Newton Rezoning and Actions You Can Take
The Planning Department is currently soliciting input from Newton resident focus groups on Article 4: Village Districts with special attention to under represented groups. This belated interest in residents' opinions appears disingenuous, however, because the Planning Department has already released its proposed Article 4: Village Districts on 10/19/18, almost three years ago, with no input from ANY Newton residents, under or over represented. There was even a 1/14/19 Zoning and Planning Committee (ZAP) meeting about the Planning Department's Village District proposal, complete with the regular ZAP-meeting-consuming Planning Department PowerPoint slides explaining the proposal. NewtonRezoning.org will eventually document the difference, if any, between the Planning Department's 10/19/18 Village Districts proposal and Planning Department's new Village Districts proposal, derived from the focus groups. It's unclear if there will be much difference, however, as there was almost no difference between the 10/19/18 and the 4/26/21 Planning Department proposals for Article 3: Residence Districts.
The timeline for the City Council vote on the Planning Department's complete rezoning proposal has moved several times from, originally, the end of 2019 to sometime during the upcoming 2022-2023 City Council term. As of 4/26/21, there have been 37 ZAP meetings on the rezoning proposal with over 1,000 Planning Department PowerPoint slides. If Mayor Fuller is re-elected, it is expected that the ZAP meetings and PowerPoint slides will continue until the City Council vote.
ZAP meets on the second and fourth Mondays of each month, with agendas posted in the "Zoning and Planning" link in the Friday Packet at:
or directly at:
Users can usually click on the most recent memo marked "Agenda" to see the Zoom login information and also the topics to be discussed at the next meeting. If the rezoning is a scheduled topic, and it usually is, it will appear as item #88-20 in the Agenda. Past ZAP meetings can also be viewed at https://newtv.org by searching "zoning and planning." In addition, the Planning Department has a webpage dedicated to the Rezoning at:
Newton residents are encouraged to attend (or use newtv.org to view) the ZAP meetings about the rezoning and also to visit the Planning Department's webpage. Rather than asking Newton residents to simply sit passively through more meetings and PowerPoint slides, however, NewtonRezoning.org is also advocating that residents demand that the Planning Department release the following written primary information.
- Clean, unambiguous, version releases of the proposed zoning ordinance.
- City-wide quantitative data analysis of the proposed rezoning, rather than individual visual depictions of case studies. This data analysis should contain items such as the before and after nonconformity rates, and the before and after-tax revenue rates. The nonconformity analysis should be based on more accurate GIS data than was supplied by the Pattern Book consultant.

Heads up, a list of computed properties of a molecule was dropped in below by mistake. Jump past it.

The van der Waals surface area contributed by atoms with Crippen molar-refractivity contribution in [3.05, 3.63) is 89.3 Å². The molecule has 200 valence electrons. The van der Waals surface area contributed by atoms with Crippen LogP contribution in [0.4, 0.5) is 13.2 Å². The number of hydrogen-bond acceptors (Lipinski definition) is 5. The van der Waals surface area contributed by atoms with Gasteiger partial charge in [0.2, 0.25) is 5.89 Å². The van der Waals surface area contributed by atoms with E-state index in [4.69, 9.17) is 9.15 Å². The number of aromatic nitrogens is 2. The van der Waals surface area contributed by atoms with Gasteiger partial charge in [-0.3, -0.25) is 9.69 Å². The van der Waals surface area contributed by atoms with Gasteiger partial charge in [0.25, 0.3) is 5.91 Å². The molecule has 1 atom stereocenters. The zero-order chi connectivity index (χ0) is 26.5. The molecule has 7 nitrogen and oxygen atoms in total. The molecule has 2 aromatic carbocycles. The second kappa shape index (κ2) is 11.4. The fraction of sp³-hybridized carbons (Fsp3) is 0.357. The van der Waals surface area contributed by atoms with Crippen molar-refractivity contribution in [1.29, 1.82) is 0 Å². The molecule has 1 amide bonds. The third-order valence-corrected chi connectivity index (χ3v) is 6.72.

- One example of an adopted form-based zoning code in which building size is not tied to lot size.
- One example of an adopted form-based zoning code in which an unelected official can assign building type based on what a building "resembles."
- One example of an adopted zoning code in New England that imposes a story number limit on single family houses of less than two stories.
- One example of an adopted zoning code in which parking is prohibited 30' from rear property line for single/two-family homes.
- One example of an adopted zoning code in which institutions have been rezoned from residential to standalone districts such that they can put 100' buildings within 15' of their borders.
- One example of an adopted zoning code in which a golf course has been rezoned from residential to recreational in a municipality that has both a population density and a per capita income higher than the state average.
Residents should communicate their questions and concerns about the rezoning directly and frequently to the City Council and the Mayor, NOT the Planning Department, using the addresses on the right side of this screen. Importantly, residents should ensure that their communications always become part of an official public record - either as a NewtonMa.gov email or in a public hearing tape. Venting exercises that produce no public records will have no effect.
Alternatives to the Rezoning Process
Much of the proposed rezoning is about the increased power for the Mayor's staff and boards, increased zoning restrictions placed on single/two-family homes, and decreased zoning restrictions placed on businesses, especially non-profit businesses. The case for these goals is often made by the non-quantitative denigration of the individual as being petty, selfish, and consuming too many resources.
This is where numbers can help, numbers that are not being supplied by the Planning Department. By supplying numbers about the actual quantity and diversity of Newton's housing stock, as well as numbers about land values vs. building values, and numbers about density and homeownership, Newton residents can rationally plan what they want the city to be - rather than being manipulated, hectored, and shamed into following an untested theory of what someone else wants the city to be.